The girlfriend

The plan has been a disaster.

I went next door, ready to run, and was met by my neighbor’s girlfriend who I had never seen before. She coldly informed me that I could take it up with her boyfriend when he came home. He drove up a minute later and came over to me smiling, offering to get me the puppy. He didn’t have a leash and so I took Furr running on his tether. He was wonderful, so desperate to be near me that he followed every footstep, never pulling, never running off. I sat with him and held his body in my lap. We ran laps around a nearby park and he looked up at me through blades of grass, eyes thoughtful. When I returned to his house, I was again faced with the girlfriend. She looked down at me through the closed door of their porch and spoke to me through the window. “Tie him up on the tree” she said angrily, and walked back into the house. The porch was covered in debris, toys and garbage. My heart sank. I was not a welcome presence at their house. I grudgingly tied Furr to the tree and patted his head.

“Tie him up on the tree” she said angrily, and walked back into the house.

That afternoon, my neighbors had a terrible fight. I almost called the police. The girlfriend ran out of the house screaming and fled down the street. That night, Furr’s house was filled with banging noises. An invisible wall went up around the property, and I felt that broaching it was unsafe. I resigned myself to waiting and tried not to pay attention when the puppy looked expectantly at me when I passed by.

The day after the first frost, a truck appeared in the grass between my house and Furr’s. I assumed that it was new tenants moving in, as there had been a ‘for rent’ sign up in the front yard for months. Furr’s humans fought violently in the front yard that day, and I didn’t venture outside until I left for dinner. When I came home, I looked out my window into a brightly lit, empty house. I dashed outside. Furr was gone. Garbage lay in heaps around the yard. I ran upstairs to where my new neighbor, just out of the army lived. “Please come with me next door” I begged him, “I need to see if they left the dog inside”. Despite never having met me before, he helped me kick down the door. The heat was on full blast. There were toys strewn all over the floor and the back porch smelled like dog urine. Furr was gone.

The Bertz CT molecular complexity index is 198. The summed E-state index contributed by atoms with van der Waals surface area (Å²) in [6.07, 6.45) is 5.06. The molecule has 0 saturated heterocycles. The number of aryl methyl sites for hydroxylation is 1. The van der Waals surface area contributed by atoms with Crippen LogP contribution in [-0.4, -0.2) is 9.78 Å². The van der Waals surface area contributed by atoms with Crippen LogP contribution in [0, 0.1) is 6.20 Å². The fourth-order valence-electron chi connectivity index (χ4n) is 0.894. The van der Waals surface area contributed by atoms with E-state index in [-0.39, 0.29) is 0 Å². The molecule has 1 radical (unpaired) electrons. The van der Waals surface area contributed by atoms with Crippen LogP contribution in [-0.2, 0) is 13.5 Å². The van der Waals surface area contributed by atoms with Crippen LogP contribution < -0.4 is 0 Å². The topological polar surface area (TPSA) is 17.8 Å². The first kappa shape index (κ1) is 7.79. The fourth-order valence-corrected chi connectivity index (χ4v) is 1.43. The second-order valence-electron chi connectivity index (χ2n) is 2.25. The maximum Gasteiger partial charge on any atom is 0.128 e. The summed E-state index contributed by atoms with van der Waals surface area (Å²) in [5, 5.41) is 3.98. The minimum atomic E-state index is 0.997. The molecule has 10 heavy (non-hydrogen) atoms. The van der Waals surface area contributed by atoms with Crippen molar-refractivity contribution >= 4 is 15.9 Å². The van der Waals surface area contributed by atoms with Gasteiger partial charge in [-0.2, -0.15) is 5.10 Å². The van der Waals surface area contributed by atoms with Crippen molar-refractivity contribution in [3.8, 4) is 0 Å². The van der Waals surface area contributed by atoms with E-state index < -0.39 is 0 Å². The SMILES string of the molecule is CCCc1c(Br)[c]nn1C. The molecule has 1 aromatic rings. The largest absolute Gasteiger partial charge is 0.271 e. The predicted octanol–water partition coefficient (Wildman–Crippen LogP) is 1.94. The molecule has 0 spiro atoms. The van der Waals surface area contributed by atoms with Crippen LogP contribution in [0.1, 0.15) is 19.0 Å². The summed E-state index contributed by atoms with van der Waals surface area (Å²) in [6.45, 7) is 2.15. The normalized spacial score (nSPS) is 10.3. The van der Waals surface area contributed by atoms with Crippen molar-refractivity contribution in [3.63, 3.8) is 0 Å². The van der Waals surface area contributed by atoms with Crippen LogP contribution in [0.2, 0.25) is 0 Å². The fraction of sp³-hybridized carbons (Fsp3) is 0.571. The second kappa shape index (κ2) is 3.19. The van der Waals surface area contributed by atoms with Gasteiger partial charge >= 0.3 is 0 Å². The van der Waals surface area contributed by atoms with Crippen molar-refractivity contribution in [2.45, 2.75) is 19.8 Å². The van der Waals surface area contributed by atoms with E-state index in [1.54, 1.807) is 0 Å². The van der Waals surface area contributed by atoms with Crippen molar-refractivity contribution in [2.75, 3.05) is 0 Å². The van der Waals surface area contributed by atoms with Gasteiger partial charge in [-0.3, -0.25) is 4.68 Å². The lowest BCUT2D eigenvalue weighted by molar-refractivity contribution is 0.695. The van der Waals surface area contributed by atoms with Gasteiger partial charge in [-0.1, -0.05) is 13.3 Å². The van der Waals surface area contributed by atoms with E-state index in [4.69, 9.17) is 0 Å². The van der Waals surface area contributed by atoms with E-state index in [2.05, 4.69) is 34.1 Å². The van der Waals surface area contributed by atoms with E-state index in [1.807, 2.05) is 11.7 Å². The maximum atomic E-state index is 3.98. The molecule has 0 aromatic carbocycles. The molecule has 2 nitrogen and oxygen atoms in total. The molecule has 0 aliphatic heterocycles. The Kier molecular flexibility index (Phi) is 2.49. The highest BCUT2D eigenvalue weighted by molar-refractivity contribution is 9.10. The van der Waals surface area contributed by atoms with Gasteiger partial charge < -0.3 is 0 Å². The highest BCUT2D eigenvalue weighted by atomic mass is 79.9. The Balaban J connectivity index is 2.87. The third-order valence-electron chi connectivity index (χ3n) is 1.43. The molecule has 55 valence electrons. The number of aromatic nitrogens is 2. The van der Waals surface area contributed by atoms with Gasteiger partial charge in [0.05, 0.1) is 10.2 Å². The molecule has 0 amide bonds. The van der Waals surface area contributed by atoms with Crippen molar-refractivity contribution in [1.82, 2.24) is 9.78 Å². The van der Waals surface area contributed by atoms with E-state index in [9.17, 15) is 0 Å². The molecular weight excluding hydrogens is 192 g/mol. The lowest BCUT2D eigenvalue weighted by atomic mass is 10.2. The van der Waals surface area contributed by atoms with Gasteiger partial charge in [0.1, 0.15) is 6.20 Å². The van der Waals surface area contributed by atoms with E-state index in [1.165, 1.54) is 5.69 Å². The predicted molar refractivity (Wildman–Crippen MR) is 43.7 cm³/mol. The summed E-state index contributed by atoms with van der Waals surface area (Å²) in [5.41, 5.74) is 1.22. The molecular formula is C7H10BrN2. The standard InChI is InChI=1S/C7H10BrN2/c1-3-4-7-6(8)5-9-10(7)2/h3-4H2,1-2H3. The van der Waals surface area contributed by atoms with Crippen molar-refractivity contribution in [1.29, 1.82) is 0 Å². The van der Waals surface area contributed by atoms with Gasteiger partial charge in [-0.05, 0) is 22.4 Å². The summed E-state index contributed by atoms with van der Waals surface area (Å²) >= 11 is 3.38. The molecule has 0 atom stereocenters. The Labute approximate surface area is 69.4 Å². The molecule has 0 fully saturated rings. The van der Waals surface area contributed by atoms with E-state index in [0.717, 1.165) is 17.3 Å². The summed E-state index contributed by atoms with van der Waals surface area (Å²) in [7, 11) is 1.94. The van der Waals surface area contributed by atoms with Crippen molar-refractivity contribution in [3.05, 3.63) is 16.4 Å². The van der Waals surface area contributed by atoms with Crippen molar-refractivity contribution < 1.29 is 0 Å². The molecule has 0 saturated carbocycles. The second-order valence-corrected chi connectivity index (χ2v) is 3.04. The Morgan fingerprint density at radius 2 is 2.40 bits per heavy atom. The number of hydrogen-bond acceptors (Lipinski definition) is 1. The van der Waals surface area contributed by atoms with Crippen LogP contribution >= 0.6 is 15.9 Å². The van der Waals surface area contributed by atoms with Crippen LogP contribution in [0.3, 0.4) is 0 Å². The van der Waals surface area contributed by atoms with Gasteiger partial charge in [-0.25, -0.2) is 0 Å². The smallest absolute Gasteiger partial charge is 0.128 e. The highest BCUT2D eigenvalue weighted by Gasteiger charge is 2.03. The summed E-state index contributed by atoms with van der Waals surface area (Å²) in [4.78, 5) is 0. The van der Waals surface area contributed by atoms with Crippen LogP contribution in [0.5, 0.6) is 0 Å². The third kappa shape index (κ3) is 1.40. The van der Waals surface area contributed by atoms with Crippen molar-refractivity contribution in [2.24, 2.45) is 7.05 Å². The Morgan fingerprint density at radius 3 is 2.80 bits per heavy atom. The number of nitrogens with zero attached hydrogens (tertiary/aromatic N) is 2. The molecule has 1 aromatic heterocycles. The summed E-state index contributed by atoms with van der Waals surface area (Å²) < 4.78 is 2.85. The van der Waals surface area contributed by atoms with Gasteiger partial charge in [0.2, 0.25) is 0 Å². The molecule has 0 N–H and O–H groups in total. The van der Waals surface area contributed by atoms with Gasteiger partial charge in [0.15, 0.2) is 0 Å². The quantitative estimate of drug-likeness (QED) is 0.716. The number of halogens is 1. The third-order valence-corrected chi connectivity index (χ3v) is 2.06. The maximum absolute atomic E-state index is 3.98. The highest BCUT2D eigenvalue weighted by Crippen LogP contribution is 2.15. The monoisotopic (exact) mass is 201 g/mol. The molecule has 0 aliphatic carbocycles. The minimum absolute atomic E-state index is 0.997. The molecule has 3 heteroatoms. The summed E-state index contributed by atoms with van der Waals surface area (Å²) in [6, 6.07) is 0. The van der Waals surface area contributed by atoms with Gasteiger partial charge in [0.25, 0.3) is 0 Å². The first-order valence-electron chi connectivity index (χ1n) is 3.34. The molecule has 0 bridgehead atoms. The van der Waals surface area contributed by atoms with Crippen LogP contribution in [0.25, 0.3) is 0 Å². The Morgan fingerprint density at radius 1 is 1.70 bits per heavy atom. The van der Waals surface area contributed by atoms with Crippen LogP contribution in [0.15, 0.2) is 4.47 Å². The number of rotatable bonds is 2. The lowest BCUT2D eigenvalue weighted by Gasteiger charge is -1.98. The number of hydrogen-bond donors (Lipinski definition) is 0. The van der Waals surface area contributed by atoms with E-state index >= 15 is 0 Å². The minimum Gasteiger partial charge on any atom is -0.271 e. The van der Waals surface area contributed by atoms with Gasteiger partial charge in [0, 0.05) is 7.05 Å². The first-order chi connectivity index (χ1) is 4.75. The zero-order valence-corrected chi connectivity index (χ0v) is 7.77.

I lurked for days by my window waiting for the family to return for the rest of their things. I pestered the landlord who told me he didn’t have their phone number. My neighbor even saw Furr’s owner and asked him if he could have the dog. The owner said that he would drop him off, but never came. In the blink of an eye, I lost my chance. I had waited too long to call for help.

It has been proven that tethering dogs is a major cause of aggression. Bored and under-exercised, chained animals can eventually become territorial, unpredictable and violent. Unfortunately, many states do not prohibit chaining, and the practice is common across the US.

What the law says

In Michigan, the law states that a dog’s tether must measure three times the length of his or her body. That means that Furr, measuring around three feet from snout to tail would be legally allowed nine feet of line to live his entire life. Animal lovers often struggle with the balance between law, safety, and their own sense of right and wrong. There were many reasons why I chose not to call animal control sooner, fear for my own well-being being the most important.

As dog lovers, we want to do the right thing, but the path isn’t always easy. There will be victories and there will be losses. Even the victories may be bitter — devastated children and eventual euthanasia are both possibilities when a dog is removed from a home. I think about Furr and the long Michigan winters. I wish I had acted sooner.

What do you say? Have you been in a similar kind of situation with a neighbor? Let us know in a comment or on Facebook.

What you can do: Dogs Deserve Better is an organization that’s dedi-cated to protecting dogs from being chained or tethered. They can use your help in many ways.